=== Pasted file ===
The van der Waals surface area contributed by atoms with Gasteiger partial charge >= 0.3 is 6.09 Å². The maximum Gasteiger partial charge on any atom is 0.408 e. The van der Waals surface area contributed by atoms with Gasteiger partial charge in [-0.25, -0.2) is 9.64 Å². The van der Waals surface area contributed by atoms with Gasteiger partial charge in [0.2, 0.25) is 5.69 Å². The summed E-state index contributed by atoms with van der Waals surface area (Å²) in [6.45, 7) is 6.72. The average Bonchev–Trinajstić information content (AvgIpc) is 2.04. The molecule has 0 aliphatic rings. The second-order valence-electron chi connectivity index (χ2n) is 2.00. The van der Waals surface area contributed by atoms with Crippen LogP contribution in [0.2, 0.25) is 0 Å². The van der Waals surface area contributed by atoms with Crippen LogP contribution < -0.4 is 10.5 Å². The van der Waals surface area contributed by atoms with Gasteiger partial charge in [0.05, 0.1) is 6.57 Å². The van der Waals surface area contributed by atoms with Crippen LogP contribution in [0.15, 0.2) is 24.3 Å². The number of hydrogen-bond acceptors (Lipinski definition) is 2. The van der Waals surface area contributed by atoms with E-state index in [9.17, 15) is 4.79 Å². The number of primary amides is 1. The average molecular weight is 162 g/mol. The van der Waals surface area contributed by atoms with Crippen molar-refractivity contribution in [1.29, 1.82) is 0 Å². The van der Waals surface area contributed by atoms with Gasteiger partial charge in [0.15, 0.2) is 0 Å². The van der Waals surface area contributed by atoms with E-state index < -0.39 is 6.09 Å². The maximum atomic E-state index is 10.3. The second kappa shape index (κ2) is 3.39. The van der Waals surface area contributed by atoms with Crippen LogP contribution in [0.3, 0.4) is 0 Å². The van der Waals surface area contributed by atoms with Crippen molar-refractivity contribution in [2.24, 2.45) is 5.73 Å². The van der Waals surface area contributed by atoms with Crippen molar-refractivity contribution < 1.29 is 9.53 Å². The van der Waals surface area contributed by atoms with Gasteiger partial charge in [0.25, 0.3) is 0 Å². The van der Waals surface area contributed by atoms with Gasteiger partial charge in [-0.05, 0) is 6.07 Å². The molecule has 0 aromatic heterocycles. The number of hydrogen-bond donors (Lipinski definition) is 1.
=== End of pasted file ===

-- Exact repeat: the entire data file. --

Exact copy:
The van der Waals surface area contributed by atoms with Gasteiger partial charge >= 0.3 is 6.09 Å². The maximum Gasteiger partial charge on any atom is 0.408 e. The van der Waals surface area contributed by atoms with Gasteiger partial charge in [-0.25, -0.2) is 9.64 Å². The van der Waals surface area contributed by atoms with Gasteiger partial charge in [0.2, 0.25) is 5.69 Å². The summed E-state index contributed by atoms with van der Waals surface area (Å²) in [6.45, 7) is 6.72. The average Bonchev–Trinajstić information content (AvgIpc) is 2.04. The molecule has 0 aliphatic rings. The second-order valence-electron chi connectivity index (χ2n) is 2.00. The van der Waals surface area contributed by atoms with Crippen LogP contribution in [0.2, 0.25) is 0 Å². The van der Waals surface area contributed by atoms with Crippen LogP contribution < -0.4 is 10.5 Å². The van der Waals surface area contributed by atoms with Gasteiger partial charge in [0.05, 0.1) is 6.57 Å². The van der Waals surface area contributed by atoms with Crippen LogP contribution in [0.15, 0.2) is 24.3 Å². The number of hydrogen-bond acceptors (Lipinski definition) is 2. The van der Waals surface area contributed by atoms with E-state index in [9.17, 15) is 4.79 Å². The number of primary amides is 1. The average molecular weight is 162 g/mol. The van der Waals surface area contributed by atoms with Crippen molar-refractivity contribution in [1.29, 1.82) is 0 Å². The van der Waals surface area contributed by atoms with Gasteiger partial charge in [0.15, 0.2) is 0 Å². The van der Waals surface area contributed by atoms with E-state index < -0.39 is 6.09 Å². The maximum atomic E-state index is 10.3. The second kappa shape index (κ2) is 3.39. The van der Waals surface area contributed by atoms with Crippen LogP contribution in [0.3, 0.4) is 0 Å². The van der Waals surface area contributed by atoms with Crippen molar-refractivity contribution in [2.24, 2.45) is 5.73 Å². The van der Waals surface area contributed by atoms with Crippen molar-refractivity contribution < 1.29 is 9.53 Å². The van der Waals surface area contributed by atoms with Gasteiger partial charge in [0.25, 0.3) is 0 Å². The van der Waals surface area contributed by atoms with Gasteiger partial charge in [-0.05, 0) is 6.07 Å². The molecule has 0 aromatic heterocycles. The number of hydrogen-bond donors (Lipinski definition) is 1.